Our story begins in the first chapter, "Over the Way," jointly written by Dickens and Collins. An elderly lady named Sophonisba, upon the advice of her physician, rents a house in London for several months.  Her manservant, Trottle, finds the perfect place.  The only drawback is that it is directly opposite a mysterious house, which has stood vacant for many years.  Sophonisba is not put off by this, but soon after moving in, she believes that a mysterious eye is watching her from the vacant house.  She is determined to learn its history, and both Trottle and Sophinisba's old friend and admirer, Jabez Jarber, get to work to trace the previous owners and tenants.

Each subsequent chapter, written by a different author, traces another owner or tenant in the history of the mysterious house.  This was an interesting (and quick) way to compare the styles of the different authors, each of which show some of their personal, typical styles.  The first chapter was fairly light, witty, and easy to read, and I definitely recognized Collins' direct, easy-to-read style. The second chapter, "The Manchester Marriage" is classic Gaskell, a beautifully written, somewhat tragic domestic tale of a couple from Manchester who move into the house.  It is the second marriage for the wife, who was widowed when her first husband was lost at sea.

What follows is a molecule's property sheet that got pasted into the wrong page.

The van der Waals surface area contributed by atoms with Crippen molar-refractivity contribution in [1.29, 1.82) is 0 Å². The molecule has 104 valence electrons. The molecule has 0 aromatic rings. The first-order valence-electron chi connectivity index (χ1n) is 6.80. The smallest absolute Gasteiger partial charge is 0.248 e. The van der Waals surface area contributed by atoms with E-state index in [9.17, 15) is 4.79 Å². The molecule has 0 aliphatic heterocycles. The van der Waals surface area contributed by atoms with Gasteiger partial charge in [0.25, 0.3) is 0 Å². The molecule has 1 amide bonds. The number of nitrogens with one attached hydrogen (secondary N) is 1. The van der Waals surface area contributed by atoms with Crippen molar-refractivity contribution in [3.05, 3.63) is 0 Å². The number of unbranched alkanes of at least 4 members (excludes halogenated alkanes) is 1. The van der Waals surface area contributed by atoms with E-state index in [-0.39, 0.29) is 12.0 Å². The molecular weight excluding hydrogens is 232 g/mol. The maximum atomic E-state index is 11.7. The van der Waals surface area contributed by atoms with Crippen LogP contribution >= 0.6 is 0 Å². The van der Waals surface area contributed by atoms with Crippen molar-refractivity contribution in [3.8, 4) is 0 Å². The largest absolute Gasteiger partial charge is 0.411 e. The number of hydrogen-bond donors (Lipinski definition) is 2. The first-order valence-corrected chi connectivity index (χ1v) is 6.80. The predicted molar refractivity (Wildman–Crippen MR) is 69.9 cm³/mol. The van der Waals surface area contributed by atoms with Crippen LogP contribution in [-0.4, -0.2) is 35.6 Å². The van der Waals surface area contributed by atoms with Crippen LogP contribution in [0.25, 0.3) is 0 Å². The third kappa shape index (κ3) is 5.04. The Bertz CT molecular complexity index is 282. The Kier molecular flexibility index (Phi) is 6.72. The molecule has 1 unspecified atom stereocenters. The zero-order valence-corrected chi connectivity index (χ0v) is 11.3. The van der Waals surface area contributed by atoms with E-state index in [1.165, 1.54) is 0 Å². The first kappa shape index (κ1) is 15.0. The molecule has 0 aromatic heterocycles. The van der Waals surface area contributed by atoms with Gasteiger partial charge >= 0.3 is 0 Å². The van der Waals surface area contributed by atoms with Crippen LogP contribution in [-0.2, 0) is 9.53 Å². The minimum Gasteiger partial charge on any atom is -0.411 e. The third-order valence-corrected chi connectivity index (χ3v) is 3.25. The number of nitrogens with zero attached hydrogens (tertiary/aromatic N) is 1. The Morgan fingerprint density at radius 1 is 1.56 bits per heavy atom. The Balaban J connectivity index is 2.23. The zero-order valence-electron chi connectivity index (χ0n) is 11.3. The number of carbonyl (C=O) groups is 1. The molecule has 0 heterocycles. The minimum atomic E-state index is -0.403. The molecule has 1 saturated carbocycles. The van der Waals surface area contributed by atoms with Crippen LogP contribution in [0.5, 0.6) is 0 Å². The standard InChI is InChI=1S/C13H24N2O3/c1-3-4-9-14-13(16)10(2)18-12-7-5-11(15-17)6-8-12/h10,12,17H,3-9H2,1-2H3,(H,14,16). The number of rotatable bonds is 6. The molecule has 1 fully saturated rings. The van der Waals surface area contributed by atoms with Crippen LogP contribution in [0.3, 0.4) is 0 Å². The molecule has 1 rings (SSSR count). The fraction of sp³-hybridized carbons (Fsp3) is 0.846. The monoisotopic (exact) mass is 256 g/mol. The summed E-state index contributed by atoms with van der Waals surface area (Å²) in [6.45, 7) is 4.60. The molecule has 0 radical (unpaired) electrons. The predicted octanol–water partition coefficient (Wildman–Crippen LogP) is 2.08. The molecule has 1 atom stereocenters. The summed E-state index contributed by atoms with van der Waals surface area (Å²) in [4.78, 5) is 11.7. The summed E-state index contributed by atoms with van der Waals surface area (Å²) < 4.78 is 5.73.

However, the third and fourth chapters were nearly my undoing.  I didn't care much for the third story, "Going Into Society," which was the Dickens contribution, about a carnival man and his friend, a dwarf who is desperate to join high society.  One of Dickens' greatest strenghts is his fascinating, quirky, supporting characters.  They're wonderfully colorful when sprinkled throughout his novels, but ten pages straight was a bit much for my taste.  It's written in dialect, which I found difficult to wade through, and besides, I've always found carnival and circus characters a little unnerving.  The fourth chapter was also tough, as it's written as a long narrative poem by Adelaide Anne Procter.  I know next to nothing about poetry, so this was pretty challenging, though it's only ten pages long.